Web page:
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April 09, 2021

Variable speed limit system enters test phase on Schuylkill Expressway between Philly and KOP

PennDOT says the technology will improve traffic flow and reduce rear-end crashes on the busy interstate

Transportation Highways
Variable Speed Limits I-76 Thom Carroll/PhillyVoice

Variable speed limit signs installed along a 14-mile stretch of the Schuylkill Expressway, from Philadelphia to King of Prussia, will become enforceable on May 10, 2021.

Drivers on the Schuylkill Expressway soon will be expected to comply with a new variable speed limit system implemented by PennDOT to improve congestion and safety along the corridor. 

The 14-mile span between Philadelphia and King of Prussia is one of the busiest highway stretches in the region, serving more than 130,000 vehicles each day. But PennDOT officials believe the new installations will relieve some of its notorious traffic jams.

PennDOT activated 72 variable speed limit signs and a queue detection and warning system along the expressway earlier this week. The technology runs along the eastbound and westbound lanes of I-76 from the Pennsylvania Turnpike in Montgomery County to the U.S. 1 North interchange in Philadelphia.

The system is in a testing phase that will continue through Monday, May 10. During that time, the speed limits will remain static as drivers adjust to the new signs. 

For now, drivers can expect to see a fixed speed limit posted on VSL signs matching the speed limits posted on existing static speed limit signs. They are set at 55 mph in Montgomery County and 50 mph in Philadelphia.

New roadside signs also will include real-time display of electronic warning messages, including alerts about upcoming slowdowns, lane closures or other adverse conditions.

On May 10, the existing static speed limit signs will be removed and posted speed limits will begin to change along the corridor using an automated system.

Initially, the VSL signs will vary between 35 mph and 55 mph based on real-time traffic and safety conditions, with a maximum speed of 50 mph in Philadelphia. That range may be slightly adjusted after initial system performance and traffic progression metrics are collected and analyzed.

Drivers will need to adhere to the variable limits, at the risk of getting ticketed.

"Speed limits posted to the new VSL signs on I-76 will serve as enforceable, regulatory speed limits, not recommended speed advisories," Pennsylvania State Police Captain Robert Krol said. "All motorists should follow the posted speed limit on the VSLs."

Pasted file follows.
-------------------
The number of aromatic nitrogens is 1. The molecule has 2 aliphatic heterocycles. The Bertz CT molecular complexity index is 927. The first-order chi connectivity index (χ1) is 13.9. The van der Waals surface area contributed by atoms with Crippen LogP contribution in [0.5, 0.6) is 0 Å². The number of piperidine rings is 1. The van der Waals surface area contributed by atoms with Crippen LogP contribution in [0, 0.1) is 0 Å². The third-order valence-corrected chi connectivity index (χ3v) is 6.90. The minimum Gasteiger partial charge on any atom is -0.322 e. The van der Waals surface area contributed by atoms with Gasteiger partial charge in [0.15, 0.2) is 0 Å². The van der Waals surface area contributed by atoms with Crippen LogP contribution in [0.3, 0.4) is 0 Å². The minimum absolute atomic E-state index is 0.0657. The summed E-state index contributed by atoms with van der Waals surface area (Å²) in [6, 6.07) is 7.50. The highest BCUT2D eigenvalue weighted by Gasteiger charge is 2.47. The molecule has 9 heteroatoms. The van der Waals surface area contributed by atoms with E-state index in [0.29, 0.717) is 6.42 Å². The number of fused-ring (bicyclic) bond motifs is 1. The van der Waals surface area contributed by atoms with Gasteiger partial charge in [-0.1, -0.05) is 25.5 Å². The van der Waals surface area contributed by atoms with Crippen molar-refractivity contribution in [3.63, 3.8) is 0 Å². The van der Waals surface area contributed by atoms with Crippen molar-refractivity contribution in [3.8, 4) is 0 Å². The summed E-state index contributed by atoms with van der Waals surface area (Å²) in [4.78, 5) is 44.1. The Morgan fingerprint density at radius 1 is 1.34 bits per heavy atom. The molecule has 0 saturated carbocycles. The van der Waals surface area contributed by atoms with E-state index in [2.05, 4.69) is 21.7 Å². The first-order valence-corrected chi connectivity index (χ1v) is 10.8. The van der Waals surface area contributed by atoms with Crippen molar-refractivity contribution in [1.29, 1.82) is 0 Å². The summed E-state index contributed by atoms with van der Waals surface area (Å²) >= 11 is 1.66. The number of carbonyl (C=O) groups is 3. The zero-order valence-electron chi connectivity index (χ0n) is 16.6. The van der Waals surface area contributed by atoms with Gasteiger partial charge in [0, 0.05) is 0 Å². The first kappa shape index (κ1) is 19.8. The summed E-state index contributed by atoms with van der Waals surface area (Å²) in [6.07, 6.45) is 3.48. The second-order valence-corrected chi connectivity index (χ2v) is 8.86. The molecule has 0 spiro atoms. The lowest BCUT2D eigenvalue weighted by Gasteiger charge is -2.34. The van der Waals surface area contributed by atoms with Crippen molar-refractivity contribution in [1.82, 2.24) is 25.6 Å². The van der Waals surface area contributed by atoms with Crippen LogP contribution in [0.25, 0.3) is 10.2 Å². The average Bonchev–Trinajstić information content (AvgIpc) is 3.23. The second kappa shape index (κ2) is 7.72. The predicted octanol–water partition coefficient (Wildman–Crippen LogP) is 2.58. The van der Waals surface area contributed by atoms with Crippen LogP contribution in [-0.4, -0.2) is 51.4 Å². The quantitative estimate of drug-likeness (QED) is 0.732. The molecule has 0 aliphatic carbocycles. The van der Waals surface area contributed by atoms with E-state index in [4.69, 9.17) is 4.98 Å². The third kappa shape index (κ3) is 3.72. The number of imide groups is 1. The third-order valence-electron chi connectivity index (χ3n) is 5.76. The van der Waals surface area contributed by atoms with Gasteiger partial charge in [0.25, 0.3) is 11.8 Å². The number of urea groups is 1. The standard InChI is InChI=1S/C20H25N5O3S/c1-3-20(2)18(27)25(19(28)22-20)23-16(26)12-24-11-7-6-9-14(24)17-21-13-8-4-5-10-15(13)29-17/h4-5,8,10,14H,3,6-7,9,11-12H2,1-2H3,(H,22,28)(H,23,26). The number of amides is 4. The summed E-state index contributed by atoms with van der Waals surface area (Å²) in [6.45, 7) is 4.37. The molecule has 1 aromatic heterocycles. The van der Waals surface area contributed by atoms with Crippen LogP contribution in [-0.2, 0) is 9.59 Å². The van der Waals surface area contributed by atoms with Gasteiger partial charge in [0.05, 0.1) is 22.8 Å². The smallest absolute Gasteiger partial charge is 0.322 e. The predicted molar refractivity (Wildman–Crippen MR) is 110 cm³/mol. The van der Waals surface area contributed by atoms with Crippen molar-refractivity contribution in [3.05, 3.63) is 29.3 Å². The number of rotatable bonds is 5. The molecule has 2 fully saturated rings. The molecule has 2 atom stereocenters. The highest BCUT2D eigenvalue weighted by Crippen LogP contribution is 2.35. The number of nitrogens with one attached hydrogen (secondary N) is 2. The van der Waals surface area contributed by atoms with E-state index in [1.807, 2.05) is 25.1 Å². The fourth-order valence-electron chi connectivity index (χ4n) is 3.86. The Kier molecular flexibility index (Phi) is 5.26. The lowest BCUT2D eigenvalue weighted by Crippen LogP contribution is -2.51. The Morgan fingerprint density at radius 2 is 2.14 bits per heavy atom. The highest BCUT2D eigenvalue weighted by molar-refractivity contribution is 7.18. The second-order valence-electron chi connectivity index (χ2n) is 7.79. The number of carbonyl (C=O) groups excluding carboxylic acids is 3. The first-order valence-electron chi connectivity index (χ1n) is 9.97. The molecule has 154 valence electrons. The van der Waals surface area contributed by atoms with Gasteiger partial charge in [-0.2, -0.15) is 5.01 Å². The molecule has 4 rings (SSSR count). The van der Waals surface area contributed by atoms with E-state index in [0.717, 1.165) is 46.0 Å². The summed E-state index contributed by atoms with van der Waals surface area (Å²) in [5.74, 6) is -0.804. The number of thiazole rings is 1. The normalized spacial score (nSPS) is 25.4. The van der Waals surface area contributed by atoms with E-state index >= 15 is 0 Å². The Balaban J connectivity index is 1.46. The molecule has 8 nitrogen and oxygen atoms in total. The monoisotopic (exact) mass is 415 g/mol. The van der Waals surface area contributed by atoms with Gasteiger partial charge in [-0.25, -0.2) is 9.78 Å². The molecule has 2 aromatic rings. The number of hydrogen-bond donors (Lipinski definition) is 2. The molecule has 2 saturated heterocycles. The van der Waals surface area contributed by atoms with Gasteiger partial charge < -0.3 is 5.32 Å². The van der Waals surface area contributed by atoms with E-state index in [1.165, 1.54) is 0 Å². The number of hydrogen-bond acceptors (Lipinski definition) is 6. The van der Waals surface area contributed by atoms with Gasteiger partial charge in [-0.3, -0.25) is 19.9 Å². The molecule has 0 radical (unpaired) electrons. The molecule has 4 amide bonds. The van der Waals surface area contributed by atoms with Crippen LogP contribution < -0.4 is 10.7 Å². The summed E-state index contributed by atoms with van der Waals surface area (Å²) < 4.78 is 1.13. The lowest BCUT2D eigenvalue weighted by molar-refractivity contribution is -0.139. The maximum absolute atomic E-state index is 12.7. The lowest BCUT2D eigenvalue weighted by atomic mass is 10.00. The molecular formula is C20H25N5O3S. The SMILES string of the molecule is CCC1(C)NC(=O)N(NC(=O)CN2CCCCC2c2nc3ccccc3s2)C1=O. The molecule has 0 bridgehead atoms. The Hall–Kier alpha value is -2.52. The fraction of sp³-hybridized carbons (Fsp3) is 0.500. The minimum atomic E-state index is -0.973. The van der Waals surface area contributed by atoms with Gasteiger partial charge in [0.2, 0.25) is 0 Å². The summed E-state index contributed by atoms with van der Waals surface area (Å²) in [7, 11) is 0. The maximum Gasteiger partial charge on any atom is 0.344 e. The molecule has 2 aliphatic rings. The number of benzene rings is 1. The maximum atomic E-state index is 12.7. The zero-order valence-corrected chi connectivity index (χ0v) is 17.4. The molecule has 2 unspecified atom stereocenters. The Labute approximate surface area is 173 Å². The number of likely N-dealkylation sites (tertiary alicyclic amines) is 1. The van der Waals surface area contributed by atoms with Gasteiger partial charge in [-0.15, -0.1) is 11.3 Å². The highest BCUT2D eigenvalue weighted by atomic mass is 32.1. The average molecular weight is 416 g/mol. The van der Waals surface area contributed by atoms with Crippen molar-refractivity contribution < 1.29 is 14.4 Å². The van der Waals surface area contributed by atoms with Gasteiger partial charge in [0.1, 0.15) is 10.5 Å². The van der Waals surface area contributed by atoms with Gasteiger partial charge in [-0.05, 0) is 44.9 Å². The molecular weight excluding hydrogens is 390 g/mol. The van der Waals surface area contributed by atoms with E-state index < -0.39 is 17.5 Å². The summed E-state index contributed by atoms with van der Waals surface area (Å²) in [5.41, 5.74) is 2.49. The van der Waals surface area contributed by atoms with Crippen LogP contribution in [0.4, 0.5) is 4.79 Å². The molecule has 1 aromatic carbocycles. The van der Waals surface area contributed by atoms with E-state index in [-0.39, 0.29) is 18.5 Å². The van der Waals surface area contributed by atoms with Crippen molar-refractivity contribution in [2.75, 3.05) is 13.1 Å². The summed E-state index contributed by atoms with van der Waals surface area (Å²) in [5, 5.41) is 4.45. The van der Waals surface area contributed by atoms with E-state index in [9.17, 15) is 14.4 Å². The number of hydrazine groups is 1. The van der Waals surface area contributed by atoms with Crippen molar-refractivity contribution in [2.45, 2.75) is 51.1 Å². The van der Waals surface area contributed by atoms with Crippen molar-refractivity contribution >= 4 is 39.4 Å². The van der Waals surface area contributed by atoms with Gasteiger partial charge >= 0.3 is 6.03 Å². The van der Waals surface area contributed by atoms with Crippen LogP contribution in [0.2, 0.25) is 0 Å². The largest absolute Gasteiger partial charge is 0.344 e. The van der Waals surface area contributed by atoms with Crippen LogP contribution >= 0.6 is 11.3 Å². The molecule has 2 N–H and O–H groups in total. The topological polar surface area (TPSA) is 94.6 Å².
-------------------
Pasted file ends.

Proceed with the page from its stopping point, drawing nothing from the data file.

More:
The goal of the system is to alert motorists to congestion ahead and improve traffic flow, reducing stop-and-go conditions and rear-end crashes.

PennDOT data shows there were 2,580 reportable crashes on I-76 in Montgomery County from 2015 through 2019. Of them, 1,741 were rear-end crashes.

VSL systems were first introduced in 1960 along the Lodge Freeway in Michigan. Their use in the U.S. has expanded to locations in at least 15 states. They have been more widely deployed in Europe, with successful results reported in the United Kingdom, Germany and Denmark.

PennDOT cites statistics showing that VSL systems can reduce crashes by up to 30% despite their counterintuitive function of reducing speeds. Their purpose is to harmonize speeds, which depends on public acceptance and high compliance rates. In some programs, they are deployed primarily in bad weather conditions or in active work zones when traffic and crash risk are at their worst.

Notably, PennDOT's VSL on I-76 will be enforceable with tickets. Many other VSL systems are deployed as advisories but do not have speed enforcement.

Critics of VSLs say the systems are confusing for drivers and can be perceived as speed traps if their touted benefits don't come to fruition, Pew reported in 2018. Communication of the program — especially if it's enforceable — is paramount to the success of VSL systems.

In Missouri, a pilot VSL program launched in 2008 along 35 miles of highway near St. Louis was ditched after just five years. The speed limits were enforceable at first, but police officers found them difficult to gauge because they often were parked away from the variable signs.

A state-commissioned study in 2010 determined that the VSL system modestly cut down on crashes, but it didn't improve congestion. The speed limits were made advisory in 2011 and the program was abandoned in 2013 amid findings of widespread dissatisfaction among both drivers and law enforcement.

PennDOT says its VSL queue detection and warning system are the first phase of a long-range, multimodal transportation management plan to improve travel and safety on I-76 between Philadelphia and King of Prussia. 

Later phases will include modernization of traffic signal systems along roadways near the expressway and changing some shoulders to accommodate an additional travel lane during peak times.

PennDOT Secretary Yassmin Gramian, who celebrated the VSL system deployment in Conshohocken on Thursday, said she believes variable speed limits will be positive for the Schuylkill Expressway.

"These devices will help reduce congestion and greatly improve safety by warning drivers of changing conditions based on real-time expressway, traffic and weather events," Gramian said. "This is one of the ways we are using operational strategies and technologies to actively manage travel and traffic flow along this critical corridor."